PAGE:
£30 washing machine filter could cut plastic pollution 

 In News

Which is the worst household item for causing pollution? The surprising answer is the washing machine with the heat from spinning cycles causing emissions into the atmosphere and then the trillions of tiny plastic fibres from synthetic clothing flushed away which clog up the oceans and threaten marine life.

But now, said Midlands green energy expert Ron Fox, a new £30 filter could drastically reduce the problem.

Scientists at the University of Plymouth tested six different designs and found the most effective cut the number of fibres released by almost 80 per cent.

This is excellent news for the environment,” said Ron Fox, of Noreus Ltd on the University of Keele Science and Innovation Park, “and the UK should now follow the example of France, which said in February this year that all new washing machines sold from 2025 should have a microfibre-filter fitted when manufactured.”

Research has already shown that 700,000 microfibres, which are thinner than a human hair, are flushed away in every washing load of synthetic clothing.

It has been calculated that nine trillion fibres a week could be released from domestic washes into the sewage system, which account for about a third of plastics released eventually into the sea.

“The problem is that some marine animals mistake these microfibres for food and so they enter the food chain,” added Ron.

A study found that 63 per cent of the shrimps in the North Sea contained synthetic fibres while scientists at the Marine Conservation Society believe there is more plastic than plankton in the Pacific Ocean.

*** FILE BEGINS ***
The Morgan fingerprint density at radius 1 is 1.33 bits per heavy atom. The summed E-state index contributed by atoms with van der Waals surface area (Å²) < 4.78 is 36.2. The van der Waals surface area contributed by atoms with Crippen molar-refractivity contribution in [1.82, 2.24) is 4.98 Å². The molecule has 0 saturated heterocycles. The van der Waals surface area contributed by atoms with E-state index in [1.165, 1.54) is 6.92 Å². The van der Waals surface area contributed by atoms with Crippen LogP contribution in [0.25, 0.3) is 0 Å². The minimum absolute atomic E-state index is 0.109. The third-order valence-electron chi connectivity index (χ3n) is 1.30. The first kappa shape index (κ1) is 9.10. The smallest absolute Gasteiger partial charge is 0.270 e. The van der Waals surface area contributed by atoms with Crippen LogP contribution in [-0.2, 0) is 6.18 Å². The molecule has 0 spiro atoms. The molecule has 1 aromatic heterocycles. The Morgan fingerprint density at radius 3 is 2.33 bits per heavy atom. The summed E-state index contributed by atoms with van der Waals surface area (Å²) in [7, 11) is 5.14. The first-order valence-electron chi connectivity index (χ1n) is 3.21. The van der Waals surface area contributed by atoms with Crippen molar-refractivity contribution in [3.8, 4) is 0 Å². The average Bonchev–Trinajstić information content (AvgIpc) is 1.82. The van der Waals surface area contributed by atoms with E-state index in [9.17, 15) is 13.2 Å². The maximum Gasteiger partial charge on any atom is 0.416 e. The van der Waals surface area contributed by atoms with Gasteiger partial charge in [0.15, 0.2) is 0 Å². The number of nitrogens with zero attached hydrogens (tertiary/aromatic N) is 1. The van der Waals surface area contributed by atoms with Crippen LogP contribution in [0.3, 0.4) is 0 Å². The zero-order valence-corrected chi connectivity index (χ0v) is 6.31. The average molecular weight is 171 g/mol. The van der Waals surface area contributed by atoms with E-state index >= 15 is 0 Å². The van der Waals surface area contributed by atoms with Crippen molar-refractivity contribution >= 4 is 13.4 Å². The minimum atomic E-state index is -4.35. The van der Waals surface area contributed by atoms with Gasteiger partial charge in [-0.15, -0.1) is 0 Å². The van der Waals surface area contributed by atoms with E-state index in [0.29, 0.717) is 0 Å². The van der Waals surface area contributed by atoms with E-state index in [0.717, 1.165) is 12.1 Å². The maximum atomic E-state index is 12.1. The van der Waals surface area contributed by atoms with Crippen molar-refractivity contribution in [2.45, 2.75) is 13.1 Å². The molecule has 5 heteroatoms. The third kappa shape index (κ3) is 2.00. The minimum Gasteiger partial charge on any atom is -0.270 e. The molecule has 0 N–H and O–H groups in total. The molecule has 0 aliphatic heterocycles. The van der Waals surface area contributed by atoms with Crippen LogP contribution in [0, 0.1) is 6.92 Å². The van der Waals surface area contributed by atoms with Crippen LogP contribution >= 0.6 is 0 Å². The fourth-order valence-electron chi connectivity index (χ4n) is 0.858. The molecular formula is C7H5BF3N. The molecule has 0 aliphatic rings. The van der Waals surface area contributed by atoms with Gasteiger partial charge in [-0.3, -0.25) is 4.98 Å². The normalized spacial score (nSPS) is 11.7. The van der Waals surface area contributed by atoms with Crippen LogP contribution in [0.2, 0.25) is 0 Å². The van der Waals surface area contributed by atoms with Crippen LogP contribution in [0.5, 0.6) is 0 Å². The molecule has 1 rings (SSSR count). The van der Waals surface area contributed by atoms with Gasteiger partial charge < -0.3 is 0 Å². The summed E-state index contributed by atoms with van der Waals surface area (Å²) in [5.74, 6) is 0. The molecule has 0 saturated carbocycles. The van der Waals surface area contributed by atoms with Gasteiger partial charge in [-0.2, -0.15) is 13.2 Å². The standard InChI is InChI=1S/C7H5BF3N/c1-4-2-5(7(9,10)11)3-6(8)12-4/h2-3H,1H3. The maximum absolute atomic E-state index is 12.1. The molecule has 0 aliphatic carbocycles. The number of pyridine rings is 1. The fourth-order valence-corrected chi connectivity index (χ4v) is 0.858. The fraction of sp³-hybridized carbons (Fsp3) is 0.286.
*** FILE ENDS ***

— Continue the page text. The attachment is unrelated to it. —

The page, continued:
The best of the filters, which is not yet available on the market although there are discussions going on with manufacturers, used a very fine mesh filter inside the washing machine to capture 78 per cent of the microfibres.

A spokesman for the Department for Environment, Food and Rural Affairs, said they were keeping the idea of compulsory microplastic filters under close review.

“Often the environmental problems seem so huge and difficult to change,” said Ron. “But this is a small and easy price to pay for a quick solution, particularly if the fashion industry also tackled the problem at their end by changing designs and altering the way material is woven.”

He also pointed out that a move in the 1980s to remove chlorofluorocarbons and halons from spray cans and fridges led to a slow but effective return of a stronger ozone layer.

For advice on all green energy matters and cutting pollution contact Ron Fox on 0845 474 6641.

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